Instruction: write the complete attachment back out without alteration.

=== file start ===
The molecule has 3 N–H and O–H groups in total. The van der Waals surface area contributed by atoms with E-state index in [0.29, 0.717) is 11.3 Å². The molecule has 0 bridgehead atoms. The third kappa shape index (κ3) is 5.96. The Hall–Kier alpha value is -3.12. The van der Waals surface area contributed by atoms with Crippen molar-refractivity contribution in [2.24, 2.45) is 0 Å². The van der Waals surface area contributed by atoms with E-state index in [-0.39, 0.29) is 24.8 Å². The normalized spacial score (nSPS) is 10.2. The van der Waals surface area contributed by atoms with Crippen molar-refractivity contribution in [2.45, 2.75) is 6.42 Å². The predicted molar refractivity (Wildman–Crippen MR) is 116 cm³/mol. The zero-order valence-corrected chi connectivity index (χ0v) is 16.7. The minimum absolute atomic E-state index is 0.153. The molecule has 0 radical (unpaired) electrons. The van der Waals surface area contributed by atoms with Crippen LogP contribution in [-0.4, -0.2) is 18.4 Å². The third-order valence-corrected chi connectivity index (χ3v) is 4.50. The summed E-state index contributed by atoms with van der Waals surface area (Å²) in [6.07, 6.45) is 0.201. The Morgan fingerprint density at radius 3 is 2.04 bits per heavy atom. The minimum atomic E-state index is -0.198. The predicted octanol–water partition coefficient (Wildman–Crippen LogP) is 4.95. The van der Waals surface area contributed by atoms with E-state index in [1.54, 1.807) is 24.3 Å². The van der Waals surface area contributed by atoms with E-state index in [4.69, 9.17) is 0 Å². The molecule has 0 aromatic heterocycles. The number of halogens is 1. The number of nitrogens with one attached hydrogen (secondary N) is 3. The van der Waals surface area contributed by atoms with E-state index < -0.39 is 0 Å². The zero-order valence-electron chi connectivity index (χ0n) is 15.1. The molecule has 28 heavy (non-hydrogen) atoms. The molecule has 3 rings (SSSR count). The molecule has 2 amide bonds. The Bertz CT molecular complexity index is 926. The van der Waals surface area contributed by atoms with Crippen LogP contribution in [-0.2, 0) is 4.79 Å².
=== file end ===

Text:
The molecule has 3 N–H and O–H groups in total. The van der Waals surface area contributed by atoms with E-state index in [0.29, 0.717) is 11.3 Å². The molecule has 0 bridgehead atoms. The third kappa shape index (κ3) is 5.96. The Hall–Kier alpha value is -3.12. The van der Waals surface area contributed by atoms with Crippen molar-refractivity contribution in [2.24, 2.45) is 0 Å². The van der Waals surface area contributed by atoms with E-state index in [-0.39, 0.29) is 24.8 Å². The normalized spacial score (nSPS) is 10.2. The van der Waals surface area contributed by atoms with Crippen molar-refractivity contribution in [2.45, 2.75) is 6.42 Å². The predicted molar refractivity (Wildman–Crippen MR) is 116 cm³/mol. The zero-order valence-corrected chi connectivity index (χ0v) is 16.7. The minimum absolute atomic E-state index is 0.153. The molecule has 0 radical (unpaired) electrons. The van der Waals surface area contributed by atoms with Crippen LogP contribution in [-0.4, -0.2) is 18.4 Å². The third-order valence-corrected chi connectivity index (χ3v) is 4.50. The summed E-state index contributed by atoms with van der Waals surface area (Å²) in [6.07, 6.45) is 0.201. The Morgan fingerprint density at radius 3 is 2.04 bits per heavy atom. The minimum atomic E-state index is -0.198. The predicted octanol–water partition coefficient (Wildman–Crippen LogP) is 4.95. The van der Waals surface area contributed by atoms with E-state index in [1.54, 1.807) is 24.3 Å². The van der Waals surface area contributed by atoms with E-state index in [4.69, 9.17) is 0 Å². The molecule has 0 aromatic heterocycles. The number of halogens is 1. The number of nitrogens with one attached hydrogen (secondary N) is 3. The van der Waals surface area contributed by atoms with E-state index < -0.39 is 0 Å². The zero-order valence-electron chi connectivity index (χ0n) is 15.1. The molecule has 28 heavy (non-hydrogen) atoms. The molecule has 3 rings (SSSR count). The molecule has 2 amide bonds. The Bertz CT molecular complexity index is 926. The van der Waals surface area contributed by atoms with Crippen LogP contribution in [-0.2, 0) is 4.79 Å².